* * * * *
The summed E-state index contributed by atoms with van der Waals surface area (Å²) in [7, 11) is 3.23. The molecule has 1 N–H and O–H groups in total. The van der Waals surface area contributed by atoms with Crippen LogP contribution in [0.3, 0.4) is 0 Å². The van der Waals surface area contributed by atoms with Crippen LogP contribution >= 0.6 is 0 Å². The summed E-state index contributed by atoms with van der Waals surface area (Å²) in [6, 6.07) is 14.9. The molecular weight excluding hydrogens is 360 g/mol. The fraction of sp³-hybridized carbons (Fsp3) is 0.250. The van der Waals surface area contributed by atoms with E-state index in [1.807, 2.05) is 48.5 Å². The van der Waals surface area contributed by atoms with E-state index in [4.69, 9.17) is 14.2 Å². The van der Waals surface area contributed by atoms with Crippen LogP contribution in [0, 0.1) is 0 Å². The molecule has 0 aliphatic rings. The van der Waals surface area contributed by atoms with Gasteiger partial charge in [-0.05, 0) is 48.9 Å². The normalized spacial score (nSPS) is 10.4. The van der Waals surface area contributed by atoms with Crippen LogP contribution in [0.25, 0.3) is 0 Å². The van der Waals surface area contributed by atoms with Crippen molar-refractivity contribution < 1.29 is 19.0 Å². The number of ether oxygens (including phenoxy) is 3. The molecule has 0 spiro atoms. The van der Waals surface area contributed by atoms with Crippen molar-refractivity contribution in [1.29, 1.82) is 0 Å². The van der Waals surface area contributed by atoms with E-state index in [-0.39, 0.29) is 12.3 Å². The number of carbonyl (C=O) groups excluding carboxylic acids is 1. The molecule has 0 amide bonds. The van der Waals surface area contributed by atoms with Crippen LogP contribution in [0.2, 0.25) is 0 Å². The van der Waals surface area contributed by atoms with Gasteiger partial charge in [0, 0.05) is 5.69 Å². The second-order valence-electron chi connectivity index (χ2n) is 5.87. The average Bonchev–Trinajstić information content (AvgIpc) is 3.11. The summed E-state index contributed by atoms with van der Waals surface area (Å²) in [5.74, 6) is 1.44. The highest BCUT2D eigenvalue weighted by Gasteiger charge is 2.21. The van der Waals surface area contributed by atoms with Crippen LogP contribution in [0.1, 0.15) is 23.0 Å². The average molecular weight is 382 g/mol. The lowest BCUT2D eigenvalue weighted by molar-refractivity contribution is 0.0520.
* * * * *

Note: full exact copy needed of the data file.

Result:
The summed E-state index contributed by atoms with van der Waals surface area (Å²) in [7, 11) is 3.23. The molecule has 1 N–H and O–H groups in total. The van der Waals surface area contributed by atoms with Crippen LogP contribution in [0.3, 0.4) is 0 Å². The van der Waals surface area contributed by atoms with Crippen LogP contribution >= 0.6 is 0 Å². The summed E-state index contributed by atoms with van der Waals surface area (Å²) in [6, 6.07) is 14.9. The molecular weight excluding hydrogens is 360 g/mol. The fraction of sp³-hybridized carbons (Fsp3) is 0.250. The van der Waals surface area contributed by atoms with E-state index in [1.807, 2.05) is 48.5 Å². The van der Waals surface area contributed by atoms with E-state index in [4.69, 9.17) is 14.2 Å². The van der Waals surface area contributed by atoms with Crippen LogP contribution in [0, 0.1) is 0 Å². The molecule has 0 aliphatic rings. The van der Waals surface area contributed by atoms with Gasteiger partial charge in [-0.05, 0) is 48.9 Å². The normalized spacial score (nSPS) is 10.4. The van der Waals surface area contributed by atoms with Crippen LogP contribution in [0.25, 0.3) is 0 Å². The van der Waals surface area contributed by atoms with Crippen molar-refractivity contribution < 1.29 is 19.0 Å². The number of ether oxygens (including phenoxy) is 3. The molecule has 0 spiro atoms. The van der Waals surface area contributed by atoms with Crippen molar-refractivity contribution in [1.29, 1.82) is 0 Å². The van der Waals surface area contributed by atoms with E-state index in [-0.39, 0.29) is 12.3 Å². The number of carbonyl (C=O) groups excluding carboxylic acids is 1. The molecule has 0 amide bonds. The van der Waals surface area contributed by atoms with Crippen LogP contribution in [0.2, 0.25) is 0 Å². The van der Waals surface area contributed by atoms with Gasteiger partial charge in [0, 0.05) is 5.69 Å². The second-order valence-electron chi connectivity index (χ2n) is 5.87. The average Bonchev–Trinajstić information content (AvgIpc) is 3.11. The summed E-state index contributed by atoms with van der Waals surface area (Å²) in [5.74, 6) is 1.44. The highest BCUT2D eigenvalue weighted by Gasteiger charge is 2.21. The van der Waals surface area contributed by atoms with Crippen LogP contribution in [0.1, 0.15) is 23.0 Å². The average molecular weight is 382 g/mol. The lowest BCUT2D eigenvalue weighted by molar-refractivity contribution is 0.0520.